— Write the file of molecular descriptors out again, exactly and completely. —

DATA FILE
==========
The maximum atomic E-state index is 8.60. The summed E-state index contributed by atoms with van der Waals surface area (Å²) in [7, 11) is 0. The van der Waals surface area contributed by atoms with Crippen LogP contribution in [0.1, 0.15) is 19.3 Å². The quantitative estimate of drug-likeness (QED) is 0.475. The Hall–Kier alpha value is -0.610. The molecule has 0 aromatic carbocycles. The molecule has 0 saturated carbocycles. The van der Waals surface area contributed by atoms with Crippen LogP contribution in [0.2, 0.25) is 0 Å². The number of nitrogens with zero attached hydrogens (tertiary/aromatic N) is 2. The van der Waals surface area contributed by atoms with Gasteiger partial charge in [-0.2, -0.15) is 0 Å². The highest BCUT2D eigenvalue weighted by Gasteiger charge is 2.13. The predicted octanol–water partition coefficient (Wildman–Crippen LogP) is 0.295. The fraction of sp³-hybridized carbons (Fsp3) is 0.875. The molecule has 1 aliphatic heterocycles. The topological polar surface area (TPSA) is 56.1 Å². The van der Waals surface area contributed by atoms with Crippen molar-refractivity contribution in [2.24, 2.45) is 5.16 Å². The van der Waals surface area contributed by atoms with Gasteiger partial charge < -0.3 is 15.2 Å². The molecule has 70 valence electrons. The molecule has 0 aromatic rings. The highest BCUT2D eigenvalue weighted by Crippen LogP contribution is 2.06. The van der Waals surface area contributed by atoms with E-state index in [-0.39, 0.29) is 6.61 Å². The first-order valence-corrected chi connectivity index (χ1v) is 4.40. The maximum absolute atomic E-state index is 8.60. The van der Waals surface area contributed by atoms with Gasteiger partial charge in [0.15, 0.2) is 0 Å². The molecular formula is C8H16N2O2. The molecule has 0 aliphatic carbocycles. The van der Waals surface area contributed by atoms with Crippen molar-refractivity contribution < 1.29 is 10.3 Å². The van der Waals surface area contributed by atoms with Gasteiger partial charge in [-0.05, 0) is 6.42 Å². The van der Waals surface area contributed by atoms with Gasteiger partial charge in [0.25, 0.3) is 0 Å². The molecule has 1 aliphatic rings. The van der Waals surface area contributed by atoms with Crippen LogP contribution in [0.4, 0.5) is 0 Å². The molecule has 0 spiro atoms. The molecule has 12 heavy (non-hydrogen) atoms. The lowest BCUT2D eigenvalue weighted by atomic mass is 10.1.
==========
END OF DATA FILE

The maximum atomic E-state index is 8.60. The summed E-state index contributed by atoms with van der Waals surface area (Å²) in [7, 11) is 0. The van der Waals surface area contributed by atoms with Crippen LogP contribution in [0.1, 0.15) is 19.3 Å². The quantitative estimate of drug-likeness (QED) is 0.475. The Hall–Kier alpha value is -0.610. The molecule has 0 aromatic carbocycles. The molecule has 0 saturated carbocycles. The van der Waals surface area contributed by atoms with Crippen LogP contribution in [0.2, 0.25) is 0 Å². The number of nitrogens with zero attached hydrogens (tertiary/aromatic N) is 2. The van der Waals surface area contributed by atoms with Gasteiger partial charge in [-0.2, -0.15) is 0 Å². The highest BCUT2D eigenvalue weighted by Gasteiger charge is 2.13. The predicted octanol–water partition coefficient (Wildman–Crippen LogP) is 0.295. The fraction of sp³-hybridized carbons (Fsp3) is 0.875. The molecule has 1 aliphatic heterocycles. The topological polar surface area (TPSA) is 56.1 Å². The van der Waals surface area contributed by atoms with Crippen molar-refractivity contribution in [2.24, 2.45) is 5.16 Å². The van der Waals surface area contributed by atoms with Gasteiger partial charge < -0.3 is 15.2 Å². The molecule has 70 valence electrons. The molecule has 0 aromatic rings. The highest BCUT2D eigenvalue weighted by Crippen LogP contribution is 2.06. The van der Waals surface area contributed by atoms with E-state index in [-0.39, 0.29) is 6.61 Å². The first-order valence-corrected chi connectivity index (χ1v) is 4.40. The maximum absolute atomic E-state index is 8.60. The van der Waals surface area contributed by atoms with Gasteiger partial charge in [0.15, 0.2) is 0 Å². The molecular formula is C8H16N2O2. The molecule has 0 aliphatic carbocycles. The van der Waals surface area contributed by atoms with Crippen molar-refractivity contribution < 1.29 is 10.3 Å². The van der Waals surface area contributed by atoms with Gasteiger partial charge in [-0.05, 0) is 6.42 Å². The van der Waals surface area contributed by atoms with Gasteiger partial charge in [0.25, 0.3) is 0 Å². The molecule has 1 aliphatic rings. The van der Waals surface area contributed by atoms with Crippen LogP contribution in [0.4, 0.5) is 0 Å². The molecule has 0 spiro atoms. The molecule has 12 heavy (non-hydrogen) atoms. The lowest BCUT2D eigenvalue weighted by atomic mass is 10.1.